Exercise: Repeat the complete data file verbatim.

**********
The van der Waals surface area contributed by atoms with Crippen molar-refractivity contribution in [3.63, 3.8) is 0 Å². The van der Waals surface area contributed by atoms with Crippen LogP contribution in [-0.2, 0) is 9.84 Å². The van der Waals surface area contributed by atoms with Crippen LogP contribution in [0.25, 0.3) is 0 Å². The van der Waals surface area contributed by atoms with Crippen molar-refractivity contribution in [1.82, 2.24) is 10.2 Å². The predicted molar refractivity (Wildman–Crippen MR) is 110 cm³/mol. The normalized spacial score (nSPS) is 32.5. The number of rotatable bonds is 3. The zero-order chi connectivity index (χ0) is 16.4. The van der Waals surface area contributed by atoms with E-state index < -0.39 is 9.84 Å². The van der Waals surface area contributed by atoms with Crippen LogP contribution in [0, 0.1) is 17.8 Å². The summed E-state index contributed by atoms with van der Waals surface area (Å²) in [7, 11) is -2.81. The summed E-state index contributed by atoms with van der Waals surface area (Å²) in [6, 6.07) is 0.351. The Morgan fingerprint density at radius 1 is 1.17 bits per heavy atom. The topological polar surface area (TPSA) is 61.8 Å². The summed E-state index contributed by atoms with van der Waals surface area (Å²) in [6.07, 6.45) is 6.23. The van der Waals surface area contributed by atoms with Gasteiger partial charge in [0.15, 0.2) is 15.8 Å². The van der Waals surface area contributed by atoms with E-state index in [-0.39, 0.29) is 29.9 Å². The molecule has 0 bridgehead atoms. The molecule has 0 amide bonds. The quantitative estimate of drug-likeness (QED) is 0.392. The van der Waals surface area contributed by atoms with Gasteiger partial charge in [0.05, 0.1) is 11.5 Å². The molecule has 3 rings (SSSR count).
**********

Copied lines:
The van der Waals surface area contributed by atoms with Crippen molar-refractivity contribution in [3.63, 3.8) is 0 Å². The van der Waals surface area contributed by atoms with Crippen LogP contribution in [-0.2, 0) is 9.84 Å². The van der Waals surface area contributed by atoms with Crippen LogP contribution in [0.25, 0.3) is 0 Å². The van der Waals surface area contributed by atoms with Crippen molar-refractivity contribution in [1.82, 2.24) is 10.2 Å². The predicted molar refractivity (Wildman–Crippen MR) is 110 cm³/mol. The normalized spacial score (nSPS) is 32.5. The number of rotatable bonds is 3. The zero-order chi connectivity index (χ0) is 16.4. The van der Waals surface area contributed by atoms with E-state index < -0.39 is 9.84 Å². The van der Waals surface area contributed by atoms with Crippen LogP contribution in [0, 0.1) is 17.8 Å². The summed E-state index contributed by atoms with van der Waals surface area (Å²) in [7, 11) is -2.81. The summed E-state index contributed by atoms with van der Waals surface area (Å²) in [6, 6.07) is 0.351. The Morgan fingerprint density at radius 1 is 1.17 bits per heavy atom. The topological polar surface area (TPSA) is 61.8 Å². The summed E-state index contributed by atoms with van der Waals surface area (Å²) in [6.07, 6.45) is 6.23. The van der Waals surface area contributed by atoms with Gasteiger partial charge in [0.15, 0.2) is 15.8 Å². The van der Waals surface area contributed by atoms with E-state index in [-0.39, 0.29) is 29.9 Å². The molecule has 0 bridgehead atoms. The molecule has 0 amide bonds. The quantitative estimate of drug-likeness (QED) is 0.392. The van der Waals surface area contributed by atoms with Gasteiger partial charge in [0.05, 0.1) is 11.5 Å². The molecule has 3 rings (SSSR count).